MOGADISHU, (Reuters) – Somali government troops and their Ethiopian allies took control of the former U.S. embassy building in Mogadishu on Friday, tightening their hold on the capital after Islamist rivals fled. “Ethiopian troops and government soldiers have settled in the compound of the former U.S. embassy. I can see more than 30 Russian-made military trucks,” said Abdi Hassan, one of hundreds of local residents gathered outside the former U.S. mission.
The embassy compound, in a western neighbourhood of the coastal city, was abandoned more than a decade ago after U.S. forces made a humiliating retreat from Somalia following an ill-fated mission depicted in the film “Black Hawk Down”.
Government forces took effective control of Mogadishu on Thursday after a 10-day offensive with Ethiopian allies to reclaim much of the territory seized by the Somalia Islamic Courts Council (SICC) since June.
Somali Prime Minister Ali Mohamad Gedi said parliament would vote to declare martial law to maintain control of a country which has been without an effective central government since the 1991 overthrow of a dictator.
The flight of the Islamists was a dramatic turn-around in the Horn of Africa nation after they had spread across the south imposing strict sharia rule and confining the interim government to its base in the provincial town of Baidoa until less than two weeks ago.
Ethiopian troops and air strikes were critical to the government’s assault, experts say, and there is some question what will happen when Addis Ababa finally withdraws its forces.
With Eritrea accused of backing the Islamists, many feared the conflict could engulf the Horn of Africa. Ethiopia, like the United States, says the Islamists are supported by Al Qaeda.
Gedi on Thursday celebrated a triumphant return to his home village outside Mogadishu for the first time since 2002. He acknowledged the chaotic country was far from stable. “This country has experienced anarchy and in order to restore security we need a strong hand, especially with freelance militias,” he said.
Gedi told reporters in Mundul Sharey, a dusty village some 40 km (25 miles) southwest of Mogadishu, parliament would declare martial law on Saturday for three months.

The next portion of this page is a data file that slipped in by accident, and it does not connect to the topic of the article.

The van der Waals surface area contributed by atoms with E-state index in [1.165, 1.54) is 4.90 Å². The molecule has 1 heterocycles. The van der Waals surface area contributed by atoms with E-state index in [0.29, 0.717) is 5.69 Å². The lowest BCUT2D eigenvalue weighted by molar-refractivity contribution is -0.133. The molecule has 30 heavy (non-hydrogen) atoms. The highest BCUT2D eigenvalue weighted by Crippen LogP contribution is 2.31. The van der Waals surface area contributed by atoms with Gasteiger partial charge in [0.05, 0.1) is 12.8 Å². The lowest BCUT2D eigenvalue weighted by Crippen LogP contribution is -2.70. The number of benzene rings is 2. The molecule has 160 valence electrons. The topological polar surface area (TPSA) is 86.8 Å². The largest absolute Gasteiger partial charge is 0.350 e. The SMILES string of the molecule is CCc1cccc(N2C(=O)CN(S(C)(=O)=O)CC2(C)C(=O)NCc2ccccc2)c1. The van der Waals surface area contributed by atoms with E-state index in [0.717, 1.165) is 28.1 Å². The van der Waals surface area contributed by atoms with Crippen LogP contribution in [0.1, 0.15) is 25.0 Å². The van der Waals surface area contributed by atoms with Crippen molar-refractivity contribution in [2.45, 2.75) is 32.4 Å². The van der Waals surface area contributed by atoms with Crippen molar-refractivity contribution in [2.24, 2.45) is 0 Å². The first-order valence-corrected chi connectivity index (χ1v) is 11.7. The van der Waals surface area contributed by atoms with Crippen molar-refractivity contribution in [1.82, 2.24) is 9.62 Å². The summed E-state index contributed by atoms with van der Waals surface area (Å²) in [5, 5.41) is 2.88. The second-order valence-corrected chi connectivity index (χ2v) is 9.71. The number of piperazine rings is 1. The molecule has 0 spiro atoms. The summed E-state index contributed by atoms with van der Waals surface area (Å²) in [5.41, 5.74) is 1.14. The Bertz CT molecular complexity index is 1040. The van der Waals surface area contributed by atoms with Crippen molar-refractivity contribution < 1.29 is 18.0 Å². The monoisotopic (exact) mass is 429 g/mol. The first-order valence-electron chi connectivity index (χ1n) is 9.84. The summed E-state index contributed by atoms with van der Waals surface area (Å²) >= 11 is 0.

Terrified of yet more violence in a city that has become a byword for chaos, some Mogadishu residents had taken to the streets to cheer government troops, while others hid. Some SICC fighters ditched their uniforms to avoid reprisals. “We are here to stay. We will not leave. It has taken us a lot of effort to capture Mogadishu,” Somali government soldier Yusuf Elmi told Reuters on the streets of the bullet-scarred city.
Government spokesman Abdirahman Dinari said the Islamists had fled to the southern port city of Kismayu and that the administration now controlled 95 percent of Somalia. But analysts said a government victory was in no way certain and that the conflict could be about to take another turn. “I think we’re at a crossroads right now,” said Ken Menkhaus, Horn of Africa specialist at Davidson College in Charlotte, North Carolina. He said the government could exploit splits within the SICC and attract some members to join a unity government. “But alternatively this could be the beginning of a new kind of war,” Menkhaus said. “One in which the Islamists are going to fight their kind of war … an assymetrical war involving a combination of hit and run guerrilla attacks, car bombings, assassinations and possibly even selected acts of terrorism on other parts of East Africa.”
Islamist leader Sheikh Sharif Ahmed said his forces were united and determined to push out Ethiopian forces, but had retreated to avoid more bloodshed.
The SICC had brought a semblance of stability to Mogadishu after chasing U.S.-backed warlords from the city in June. Residents said order had collapsed with their departure.